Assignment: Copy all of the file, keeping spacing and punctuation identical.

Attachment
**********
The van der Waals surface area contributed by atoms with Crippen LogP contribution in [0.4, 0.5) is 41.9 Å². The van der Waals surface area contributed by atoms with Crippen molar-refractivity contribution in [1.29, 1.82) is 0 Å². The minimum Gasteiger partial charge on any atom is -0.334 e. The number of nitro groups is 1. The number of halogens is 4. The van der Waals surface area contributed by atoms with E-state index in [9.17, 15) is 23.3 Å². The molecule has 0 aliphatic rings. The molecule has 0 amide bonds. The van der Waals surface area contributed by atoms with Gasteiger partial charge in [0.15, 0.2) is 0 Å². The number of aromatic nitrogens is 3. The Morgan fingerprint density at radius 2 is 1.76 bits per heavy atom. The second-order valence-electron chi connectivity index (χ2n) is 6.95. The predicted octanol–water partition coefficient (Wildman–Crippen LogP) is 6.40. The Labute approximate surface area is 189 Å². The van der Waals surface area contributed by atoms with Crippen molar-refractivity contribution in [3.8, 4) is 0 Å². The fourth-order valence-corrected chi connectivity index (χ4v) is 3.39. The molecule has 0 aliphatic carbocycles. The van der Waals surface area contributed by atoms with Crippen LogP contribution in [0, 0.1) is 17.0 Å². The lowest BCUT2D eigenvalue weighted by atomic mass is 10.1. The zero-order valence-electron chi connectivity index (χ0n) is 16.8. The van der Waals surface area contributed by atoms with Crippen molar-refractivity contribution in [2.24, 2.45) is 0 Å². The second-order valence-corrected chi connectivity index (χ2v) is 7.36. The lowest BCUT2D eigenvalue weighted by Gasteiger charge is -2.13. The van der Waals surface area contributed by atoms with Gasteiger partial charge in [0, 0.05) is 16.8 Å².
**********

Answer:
The van der Waals surface area contributed by atoms with Crippen LogP contribution in [0.4, 0.5) is 41.9 Å². The van der Waals surface area contributed by atoms with Crippen molar-refractivity contribution in [1.29, 1.82) is 0 Å². The minimum Gasteiger partial charge on any atom is -0.334 e. The number of nitro groups is 1. The number of halogens is 4. The van der Waals surface area contributed by atoms with E-state index in [9.17, 15) is 23.3 Å². The molecule has 0 aliphatic rings. The molecule has 0 amide bonds. The van der Waals surface area contributed by atoms with Gasteiger partial charge in [0.15, 0.2) is 0 Å². The number of aromatic nitrogens is 3. The Morgan fingerprint density at radius 2 is 1.76 bits per heavy atom. The second-order valence-electron chi connectivity index (χ2n) is 6.95. The predicted octanol–water partition coefficient (Wildman–Crippen LogP) is 6.40. The Labute approximate surface area is 189 Å². The van der Waals surface area contributed by atoms with Crippen molar-refractivity contribution in [3.8, 4) is 0 Å². The fourth-order valence-corrected chi connectivity index (χ4v) is 3.39. The molecule has 0 aliphatic carbocycles. The van der Waals surface area contributed by atoms with Crippen LogP contribution in [0, 0.1) is 17.0 Å². The lowest BCUT2D eigenvalue weighted by atomic mass is 10.1. The zero-order valence-electron chi connectivity index (χ0n) is 16.8. The van der Waals surface area contributed by atoms with Crippen molar-refractivity contribution in [2.24, 2.45) is 0 Å². The second-order valence-corrected chi connectivity index (χ2v) is 7.36. The lowest BCUT2D eigenvalue weighted by Gasteiger charge is -2.13. The van der Waals surface area contributed by atoms with Gasteiger partial charge in [0, 0.05) is 16.8 Å².